Today, the State-endorsed vosavakaViti, or iTaukei language, is a form of continued colonisation of our many dialects by Bauan, and it is responsible for the deaths of dozens of languages in Fiji.
By using the term "vosavakaViti when in fact referring only to standard, modernised Bauan, we ignore and deliberately cover up the linguistic diversity of indigenous Fijians.
How many speakers of vosavakaViti understand me when I say that qi rarawa du valevu ina lequ dania na kea sa vamatenia lequ tatanivanua na tatavaBau? Or are you going to tell me that is only a "dialect," and is not vosavakaViti? Because I am sad that Bauan is killing my language.
Let me tell you how a language colonises a neighbouring one.
It starts with the colonisers themselves, the British.
First, they choose a local group that has already converted to their religion and seems quite compliant to British interests — ie the Bauans, under Cakobau.
Then, though the group does not have military control over the area they claim to rule (Colo and Nadi regions), for example, remained firmly outside of Bauan control for several decades after cession), they give the local group weapons and formal recognition by the British government.
Eventually, the resistance to the Bauan government broke — and as a reward, the British ensure the legacy of Bauan domination by institutionalising their dialect as the "national dialect", despite the fact almost no one spoke it outside of Lomaiviti prior to cession.
And today, 140 years later, the term vosavakaViti is commonly understood as meaning the Bauan dialect — as if they are the only ones who speak Fijian.
The arrogance of it amazes me, much like the crowning of Cakobau as Tui Viti.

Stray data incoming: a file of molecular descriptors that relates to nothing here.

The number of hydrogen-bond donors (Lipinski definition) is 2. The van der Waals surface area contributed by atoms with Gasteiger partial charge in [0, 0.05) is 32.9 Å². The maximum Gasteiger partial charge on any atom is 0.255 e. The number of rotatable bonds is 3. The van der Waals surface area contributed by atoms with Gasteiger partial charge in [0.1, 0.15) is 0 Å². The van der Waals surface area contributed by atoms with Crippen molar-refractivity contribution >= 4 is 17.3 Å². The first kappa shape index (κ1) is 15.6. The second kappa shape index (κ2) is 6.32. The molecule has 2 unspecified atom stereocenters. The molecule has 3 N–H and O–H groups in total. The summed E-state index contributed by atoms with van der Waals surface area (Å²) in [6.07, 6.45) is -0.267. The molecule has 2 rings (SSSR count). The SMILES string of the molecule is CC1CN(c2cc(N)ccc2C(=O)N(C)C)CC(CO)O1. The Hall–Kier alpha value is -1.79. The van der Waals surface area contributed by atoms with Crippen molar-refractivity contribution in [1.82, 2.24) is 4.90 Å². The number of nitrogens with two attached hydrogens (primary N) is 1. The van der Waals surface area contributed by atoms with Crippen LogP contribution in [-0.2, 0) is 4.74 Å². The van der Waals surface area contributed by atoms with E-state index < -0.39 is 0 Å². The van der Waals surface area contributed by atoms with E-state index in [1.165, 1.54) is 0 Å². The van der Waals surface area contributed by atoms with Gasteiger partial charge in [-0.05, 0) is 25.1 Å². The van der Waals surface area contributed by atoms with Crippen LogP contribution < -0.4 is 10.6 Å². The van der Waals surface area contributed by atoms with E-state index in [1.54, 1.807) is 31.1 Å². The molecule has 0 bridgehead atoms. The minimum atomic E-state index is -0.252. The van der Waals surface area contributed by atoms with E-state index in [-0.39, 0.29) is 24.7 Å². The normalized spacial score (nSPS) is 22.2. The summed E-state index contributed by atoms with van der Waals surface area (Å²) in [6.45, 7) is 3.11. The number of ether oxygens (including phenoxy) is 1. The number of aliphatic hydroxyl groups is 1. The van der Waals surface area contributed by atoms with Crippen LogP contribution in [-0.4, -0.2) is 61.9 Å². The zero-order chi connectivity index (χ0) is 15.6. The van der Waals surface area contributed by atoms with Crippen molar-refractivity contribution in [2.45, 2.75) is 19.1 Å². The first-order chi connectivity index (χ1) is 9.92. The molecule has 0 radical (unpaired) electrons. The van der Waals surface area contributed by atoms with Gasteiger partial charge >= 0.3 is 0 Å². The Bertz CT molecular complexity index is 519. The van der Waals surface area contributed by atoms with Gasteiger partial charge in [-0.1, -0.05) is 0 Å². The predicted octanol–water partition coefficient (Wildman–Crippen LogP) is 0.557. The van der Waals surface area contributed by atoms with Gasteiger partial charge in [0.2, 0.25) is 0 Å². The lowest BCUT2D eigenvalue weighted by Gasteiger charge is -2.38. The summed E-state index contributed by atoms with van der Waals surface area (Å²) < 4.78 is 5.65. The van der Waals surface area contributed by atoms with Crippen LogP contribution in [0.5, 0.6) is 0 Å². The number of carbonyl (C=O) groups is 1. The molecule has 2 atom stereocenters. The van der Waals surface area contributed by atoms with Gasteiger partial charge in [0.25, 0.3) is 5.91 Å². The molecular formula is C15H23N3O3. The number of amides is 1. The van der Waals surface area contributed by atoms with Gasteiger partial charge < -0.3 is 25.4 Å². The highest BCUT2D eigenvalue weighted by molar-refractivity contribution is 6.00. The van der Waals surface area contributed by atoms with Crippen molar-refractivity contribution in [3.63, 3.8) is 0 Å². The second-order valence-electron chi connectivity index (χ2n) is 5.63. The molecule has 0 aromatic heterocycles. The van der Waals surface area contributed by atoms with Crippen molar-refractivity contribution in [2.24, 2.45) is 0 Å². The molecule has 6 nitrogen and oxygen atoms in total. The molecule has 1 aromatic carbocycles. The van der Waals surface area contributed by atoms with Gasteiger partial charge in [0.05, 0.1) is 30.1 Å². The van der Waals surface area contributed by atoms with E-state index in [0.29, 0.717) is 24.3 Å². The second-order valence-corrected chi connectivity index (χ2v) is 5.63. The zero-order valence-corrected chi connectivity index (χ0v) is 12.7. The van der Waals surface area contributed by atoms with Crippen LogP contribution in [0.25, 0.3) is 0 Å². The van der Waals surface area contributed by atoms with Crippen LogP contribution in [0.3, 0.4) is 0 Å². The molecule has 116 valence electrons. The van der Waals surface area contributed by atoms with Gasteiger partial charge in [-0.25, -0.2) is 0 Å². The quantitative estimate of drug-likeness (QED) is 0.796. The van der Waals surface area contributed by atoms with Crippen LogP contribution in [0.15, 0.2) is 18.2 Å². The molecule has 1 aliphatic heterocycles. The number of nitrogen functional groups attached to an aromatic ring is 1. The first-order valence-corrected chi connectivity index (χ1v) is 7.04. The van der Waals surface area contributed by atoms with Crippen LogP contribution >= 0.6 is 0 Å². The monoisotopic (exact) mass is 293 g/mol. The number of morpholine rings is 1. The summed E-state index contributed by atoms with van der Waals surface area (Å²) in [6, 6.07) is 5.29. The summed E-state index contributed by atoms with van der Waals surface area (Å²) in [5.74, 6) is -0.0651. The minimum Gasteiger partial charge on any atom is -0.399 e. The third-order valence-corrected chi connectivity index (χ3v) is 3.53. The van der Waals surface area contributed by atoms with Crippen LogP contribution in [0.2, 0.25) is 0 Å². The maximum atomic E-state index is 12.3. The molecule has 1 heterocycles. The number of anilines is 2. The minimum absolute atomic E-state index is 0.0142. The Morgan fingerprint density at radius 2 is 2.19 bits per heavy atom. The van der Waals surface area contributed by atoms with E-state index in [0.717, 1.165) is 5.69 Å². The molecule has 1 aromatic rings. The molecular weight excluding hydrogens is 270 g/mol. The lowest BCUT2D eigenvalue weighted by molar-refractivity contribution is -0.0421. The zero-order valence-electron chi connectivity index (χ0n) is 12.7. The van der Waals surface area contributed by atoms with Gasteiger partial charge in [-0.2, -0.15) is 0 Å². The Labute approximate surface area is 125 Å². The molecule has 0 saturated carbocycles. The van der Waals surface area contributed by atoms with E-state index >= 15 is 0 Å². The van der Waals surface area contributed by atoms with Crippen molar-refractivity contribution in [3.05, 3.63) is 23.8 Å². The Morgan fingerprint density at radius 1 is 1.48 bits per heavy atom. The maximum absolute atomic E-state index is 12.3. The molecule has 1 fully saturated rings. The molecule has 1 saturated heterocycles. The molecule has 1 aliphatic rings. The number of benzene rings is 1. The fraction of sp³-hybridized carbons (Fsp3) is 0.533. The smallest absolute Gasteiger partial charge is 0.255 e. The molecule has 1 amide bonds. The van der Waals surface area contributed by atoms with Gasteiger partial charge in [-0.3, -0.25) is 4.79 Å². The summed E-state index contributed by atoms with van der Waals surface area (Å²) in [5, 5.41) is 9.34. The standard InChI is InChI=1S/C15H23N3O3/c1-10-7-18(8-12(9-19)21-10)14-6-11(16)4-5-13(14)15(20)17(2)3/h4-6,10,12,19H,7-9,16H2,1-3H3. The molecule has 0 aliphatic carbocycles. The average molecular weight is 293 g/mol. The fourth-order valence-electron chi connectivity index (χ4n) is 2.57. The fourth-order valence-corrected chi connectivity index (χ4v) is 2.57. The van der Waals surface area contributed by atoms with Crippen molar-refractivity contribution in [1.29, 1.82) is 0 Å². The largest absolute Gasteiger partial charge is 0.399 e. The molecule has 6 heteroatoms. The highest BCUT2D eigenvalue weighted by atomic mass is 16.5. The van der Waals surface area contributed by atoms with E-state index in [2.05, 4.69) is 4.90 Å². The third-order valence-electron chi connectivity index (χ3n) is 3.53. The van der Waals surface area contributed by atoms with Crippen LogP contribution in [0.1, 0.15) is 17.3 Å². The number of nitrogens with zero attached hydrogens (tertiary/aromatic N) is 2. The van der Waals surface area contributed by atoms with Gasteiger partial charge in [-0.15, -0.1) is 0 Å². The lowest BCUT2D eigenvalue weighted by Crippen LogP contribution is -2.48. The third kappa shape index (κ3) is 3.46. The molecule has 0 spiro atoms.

Even here in Nadi region, we have the annual Bula Festival. Bula is a Bauan word! How would kai Suva feel if we demanded they change the Hibiscus Festival to the Kulu Festival?
From the moment an iTaukei child is born, he or she faces a barrage of languages. At home, children learn one or two Fijian dialects depending on where their parents are from. And when that child goes to school, he or she will be told these languages are not recognised as vosavakaViti, as Fijian, by the school. Only standard, modern Bauan is vosavakaViti.
This iTaukei child carries this new, invasive language home with him or her, mixing their school-taught Bauan in with their language at home. Thus, rural iTaukei children speak three languages. They speak their local language in their village, are instructed by their teachers in Bauan, and finally, they must learn English in order to comprehend the Fijian school curriculum.
Languages and dialects
Even the fact that we use the term "dialect", and not "language" to describe our oral traditions is demeaning.
When compared using the Swadesh list, a linguistic tool that uses basic, cross-cultural phenomenon to determine the differences between languages, tatavaSabeto and vosavakaBau have less than 60 per cent in common, less than many other language pairs.
Take Spanish and Portuguese, which originate from the same Iberian Peninsula in Europe. Spanish-speakers and Portuguese-speakers can communicate using their own languages and be understood by each other yet both are recognised in their own rights as full languages by everyone in the world, not as dialects of one another.
The same cannot be said of tatavaSabeto and vosavakaBau, which are not mutually comprehensible, and are instead placed inside a false hierarchy, whereby TatavaSabeto is merely a "dialect" of the national Bauan language.